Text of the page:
Interviews and Encounters with John Prine
Edited by Holly Gleason
Reviewed by Dwight A. Moody
This is the first book about John Prine to come out after his death on April 7, 2020. He died in the hospital at Vanderbilt University, from complications of COVID.
I had never heard of him, but millions had, and several had written about him. In 2017, his own publishing firm Oh Boy Records put out a book of pictures (mostly candid) and hand-written (or typed) scripts covering the whole of Prine’s career, roughly 50 years. Beyond Words, by John Prine. No editor is listed. Of the 65 songs covered in the book, I am familiar with 59, and I note that one of my favorite—“Everybody”—is missing. Mostly this is archival material, random stuff from his life as a writer and singer.
In 2021, two books were published. Erin Osmon wrote her little book, simply titled John Prine, a biography of sorts, part of a series called 33 1/3. It was number 160 in the series on various artists (famous people like Bruce Springsteen, Bob Dylan, Steely Dan, and Celine Dion, but mostly people and subjects foreign to me). It was published by Bloomsbury Academic. Osmon teaches at the University of Southern California.
Then, or perhaps before—who knows—a lawyer in Philadelphia published his review of all 18 John Prine albums, with roughly one page of text for each song. Bruce Rits Gilbert is his name, with editorial work by Tess Gunty. It appears to be self-published, something I have done more than once. I need to re-read this book.
There may be other John Prine books out there, but these are the ones I know about and have read. Now comes Holly Gleason and her collection of material.
It is a collection because she gathered 39 articles, either written about John Prine over the course of his career or transcripts of interviews with John Prine. These include the famous career-launching newspaper piece by Roger Ebert (1970) and pieces by even more famous people, such as Studs Terkel (1975), Billy Bob Thornton (2001), and John Mellencamp (2016).
Four of these are articles Gleason herself wrote, which is a good thing because she is an excellent writer. I am not far wrong to confess that the best parts of this book are the editorial introductions to each article, all written by Gleason. Like John Prine himself, Gleason can turn a phrase: “patron saint of the unwanted and the unlikely” (xix), “wisdom…tempered by wonder” (293), and, unknowingly alluding to me: “John Prine was a part of so many people’s lives over the years. Here, someone who came to him later and found the same truths and joys speaks to his endurance” (313).
I came to John later, in June of 2020, prodded by a friend in Birmingham. I listened to the tribute video somebody posted on social media. I was converted, baptized, and filled with the spirit that very night; I have never turned back.
The nature of the material in this book means much of it is repeated. The famous story of his discovery by Roger Ebert and Kris Kristofferson is told at least a dozen times; there are 38 references to Kristofferson listed in the index. It is a great story and worthy of repetition. Also, it illustrates so well the humbleness that accompanied Prine throughout his career, always so surprised that people listened to his music and celebrities considered him worthy of imitation. “He is a sweet-natured, self-effacing, rumpled pudge of a man,” one interviewer wrote (165) and rightly so.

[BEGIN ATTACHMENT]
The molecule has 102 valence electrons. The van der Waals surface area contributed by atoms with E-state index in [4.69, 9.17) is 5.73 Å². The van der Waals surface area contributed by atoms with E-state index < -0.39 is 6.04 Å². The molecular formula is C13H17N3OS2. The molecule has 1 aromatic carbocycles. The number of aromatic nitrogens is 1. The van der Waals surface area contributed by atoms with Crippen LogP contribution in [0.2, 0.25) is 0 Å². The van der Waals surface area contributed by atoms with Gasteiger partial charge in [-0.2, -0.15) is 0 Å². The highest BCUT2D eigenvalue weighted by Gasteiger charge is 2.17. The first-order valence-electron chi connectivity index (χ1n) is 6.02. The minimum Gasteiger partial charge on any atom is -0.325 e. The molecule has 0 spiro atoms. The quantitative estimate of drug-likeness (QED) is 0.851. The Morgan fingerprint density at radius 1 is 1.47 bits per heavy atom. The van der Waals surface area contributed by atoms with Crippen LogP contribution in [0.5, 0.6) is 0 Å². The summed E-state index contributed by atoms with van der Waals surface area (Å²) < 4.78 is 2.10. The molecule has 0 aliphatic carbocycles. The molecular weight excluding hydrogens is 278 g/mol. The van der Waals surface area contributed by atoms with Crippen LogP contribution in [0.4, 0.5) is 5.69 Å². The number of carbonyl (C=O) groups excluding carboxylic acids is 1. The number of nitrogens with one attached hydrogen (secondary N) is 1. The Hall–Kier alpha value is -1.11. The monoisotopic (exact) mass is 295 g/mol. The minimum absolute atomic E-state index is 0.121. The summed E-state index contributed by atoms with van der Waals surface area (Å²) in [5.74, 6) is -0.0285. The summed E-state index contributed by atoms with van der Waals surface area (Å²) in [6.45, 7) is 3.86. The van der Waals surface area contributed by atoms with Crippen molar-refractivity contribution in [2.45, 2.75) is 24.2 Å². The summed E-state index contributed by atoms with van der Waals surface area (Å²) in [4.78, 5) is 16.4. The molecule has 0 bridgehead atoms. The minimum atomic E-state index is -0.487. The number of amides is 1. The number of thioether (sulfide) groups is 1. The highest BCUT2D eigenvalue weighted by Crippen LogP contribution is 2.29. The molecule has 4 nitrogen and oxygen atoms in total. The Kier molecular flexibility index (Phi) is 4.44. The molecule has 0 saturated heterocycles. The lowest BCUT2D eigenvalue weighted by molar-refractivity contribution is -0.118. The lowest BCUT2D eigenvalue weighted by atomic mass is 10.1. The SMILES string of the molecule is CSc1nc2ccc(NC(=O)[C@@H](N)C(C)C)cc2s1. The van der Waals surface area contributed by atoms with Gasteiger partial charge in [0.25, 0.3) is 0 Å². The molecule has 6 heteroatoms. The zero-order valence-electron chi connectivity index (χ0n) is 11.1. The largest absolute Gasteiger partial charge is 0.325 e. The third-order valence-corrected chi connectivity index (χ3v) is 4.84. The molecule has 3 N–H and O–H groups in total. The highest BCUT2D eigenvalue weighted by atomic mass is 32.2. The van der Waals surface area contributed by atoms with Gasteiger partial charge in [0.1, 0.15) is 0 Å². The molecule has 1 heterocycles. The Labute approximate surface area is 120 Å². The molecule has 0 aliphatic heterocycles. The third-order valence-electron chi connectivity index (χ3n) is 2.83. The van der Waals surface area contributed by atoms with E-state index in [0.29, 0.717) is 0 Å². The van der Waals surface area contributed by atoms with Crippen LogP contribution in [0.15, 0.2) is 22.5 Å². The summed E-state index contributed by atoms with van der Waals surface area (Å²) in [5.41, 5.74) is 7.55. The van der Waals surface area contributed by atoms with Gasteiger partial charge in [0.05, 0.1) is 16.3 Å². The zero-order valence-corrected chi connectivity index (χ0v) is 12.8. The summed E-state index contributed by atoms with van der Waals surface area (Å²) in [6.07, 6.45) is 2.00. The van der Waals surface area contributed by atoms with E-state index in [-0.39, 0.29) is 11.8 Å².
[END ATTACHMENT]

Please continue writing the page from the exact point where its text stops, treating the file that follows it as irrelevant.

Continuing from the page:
As a Kentuckian who has made pilgrimages to both Rochester Dam and Paradise, just a few miles from my dad’s growing up place (Tom Moody was baptized in the Green River!), I was drawn to all the references to my home state.
Also, religion: I have an interest in the religious roots of his lyrics. Prine describes the Christian heritage of his parents, in Baptist and Methodist churches in Kentucky. But: “When they got up North, … they didn’t go [to church]. Going to church in the South was like … everybody sees each other. They all eat and sweat and sing and it’s terrific…. So, we were raised to … talk about religion…. You see it’s difficult for me to ever listen to someone talk about it, let alone talk about it myself. People talk about any organized religion…. I can hardly relate” (52).
But somewhere along the way, he had his engagement with organized religion: Concerning the song “Chain of Sorrow” he said to one writer, “So it was just a vivid memory I had, and I put it together with how I felt about my job as an altar boy. I was supposed to be the maintenance man at church, and they were short an altar boy. They baptized me and confirmed me on a Saturday. Sunday I was wearing a robe, lighting a candle” (152). Later he confessed: “I’m not Catholic. I’m not Jewish” (230).
A few other things caught my attention: his cancer treatment at the MD Anderson Cancer Center in Houston; the passing references to marriage and divorce; and how often interviewers asked him some version of the questions: “Where do your lyrics come from? What triggers your imagination? What is your pattern of song-writing?” Answering those questions is a book in itself!
Which I just might do—I wrote another Prine fan this week (after the both of us were seen in the Ryman attending the second (annual?) birthday concert (October 10). I confessed my surging interest in writing a full biography. But, I’ll need more than a inspiration. I’ll need this book, and the three others I described above, and a whole lot of research. But anybody who actually does this will give thanks for Holly Gleason every day of their research and writing.
I will be the first: thank you, Holly!